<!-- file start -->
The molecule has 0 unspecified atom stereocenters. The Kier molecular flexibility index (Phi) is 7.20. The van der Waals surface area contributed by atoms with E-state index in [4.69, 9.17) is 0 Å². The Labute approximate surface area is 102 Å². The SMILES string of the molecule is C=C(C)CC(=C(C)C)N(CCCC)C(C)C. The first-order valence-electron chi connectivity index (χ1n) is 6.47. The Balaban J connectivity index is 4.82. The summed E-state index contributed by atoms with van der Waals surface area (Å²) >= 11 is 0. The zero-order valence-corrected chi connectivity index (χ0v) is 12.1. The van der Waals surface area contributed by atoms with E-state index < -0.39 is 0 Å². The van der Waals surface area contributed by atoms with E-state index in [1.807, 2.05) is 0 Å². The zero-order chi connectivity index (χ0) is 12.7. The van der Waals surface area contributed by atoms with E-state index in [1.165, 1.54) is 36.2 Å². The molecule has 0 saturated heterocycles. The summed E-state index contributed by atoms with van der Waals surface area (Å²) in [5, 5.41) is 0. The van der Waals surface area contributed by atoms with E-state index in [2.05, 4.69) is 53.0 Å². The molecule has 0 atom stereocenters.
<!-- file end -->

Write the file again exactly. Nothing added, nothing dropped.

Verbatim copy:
The molecule has 0 unspecified atom stereocenters. The Kier molecular flexibility index (Phi) is 7.20. The van der Waals surface area contributed by atoms with E-state index in [4.69, 9.17) is 0 Å². The Labute approximate surface area is 102 Å². The SMILES string of the molecule is C=C(C)CC(=C(C)C)N(CCCC)C(C)C. The first-order valence-electron chi connectivity index (χ1n) is 6.47. The Balaban J connectivity index is 4.82. The summed E-state index contributed by atoms with van der Waals surface area (Å²) >= 11 is 0. The zero-order valence-corrected chi connectivity index (χ0v) is 12.1. The van der Waals surface area contributed by atoms with E-state index < -0.39 is 0 Å². The van der Waals surface area contributed by atoms with E-state index in [1.807, 2.05) is 0 Å². The zero-order chi connectivity index (χ0) is 12.7. The van der Waals surface area contributed by atoms with E-state index in [1.165, 1.54) is 36.2 Å². The molecule has 0 saturated heterocycles. The summed E-state index contributed by atoms with van der Waals surface area (Å²) in [5, 5.41) is 0. The van der Waals surface area contributed by atoms with E-state index in [2.05, 4.69) is 53.0 Å². The molecule has 0 atom stereocenters.